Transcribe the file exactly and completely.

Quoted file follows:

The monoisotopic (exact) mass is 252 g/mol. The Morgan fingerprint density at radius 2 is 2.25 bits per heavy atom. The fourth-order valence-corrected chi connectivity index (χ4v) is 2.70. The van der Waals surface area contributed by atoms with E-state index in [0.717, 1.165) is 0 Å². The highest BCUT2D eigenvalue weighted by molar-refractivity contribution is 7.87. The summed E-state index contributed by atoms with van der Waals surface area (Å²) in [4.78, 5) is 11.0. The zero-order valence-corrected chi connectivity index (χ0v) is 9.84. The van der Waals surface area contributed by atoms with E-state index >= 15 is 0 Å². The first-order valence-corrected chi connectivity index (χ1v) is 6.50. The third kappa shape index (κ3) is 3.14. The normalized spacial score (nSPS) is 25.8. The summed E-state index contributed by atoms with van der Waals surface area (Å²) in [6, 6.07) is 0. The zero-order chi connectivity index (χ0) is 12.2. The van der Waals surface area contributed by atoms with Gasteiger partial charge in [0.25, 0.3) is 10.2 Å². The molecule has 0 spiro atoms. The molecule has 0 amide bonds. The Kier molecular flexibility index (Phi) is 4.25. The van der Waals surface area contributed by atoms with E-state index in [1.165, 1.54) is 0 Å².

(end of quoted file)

The monoisotopic (exact) mass is 252 g/mol. The Morgan fingerprint density at radius 2 is 2.25 bits per heavy atom. The fourth-order valence-corrected chi connectivity index (χ4v) is 2.70. The van der Waals surface area contributed by atoms with E-state index in [0.717, 1.165) is 0 Å². The highest BCUT2D eigenvalue weighted by molar-refractivity contribution is 7.87. The summed E-state index contributed by atoms with van der Waals surface area (Å²) in [4.78, 5) is 11.0. The zero-order valence-corrected chi connectivity index (χ0v) is 9.84. The van der Waals surface area contributed by atoms with E-state index >= 15 is 0 Å². The first-order valence-corrected chi connectivity index (χ1v) is 6.50. The third kappa shape index (κ3) is 3.14. The normalized spacial score (nSPS) is 25.8. The summed E-state index contributed by atoms with van der Waals surface area (Å²) in [6, 6.07) is 0. The zero-order chi connectivity index (χ0) is 12.2. The van der Waals surface area contributed by atoms with Gasteiger partial charge in [0.25, 0.3) is 10.2 Å². The molecule has 0 spiro atoms. The molecule has 0 amide bonds. The Kier molecular flexibility index (Phi) is 4.25. The van der Waals surface area contributed by atoms with E-state index in [1.165, 1.54) is 0 Å².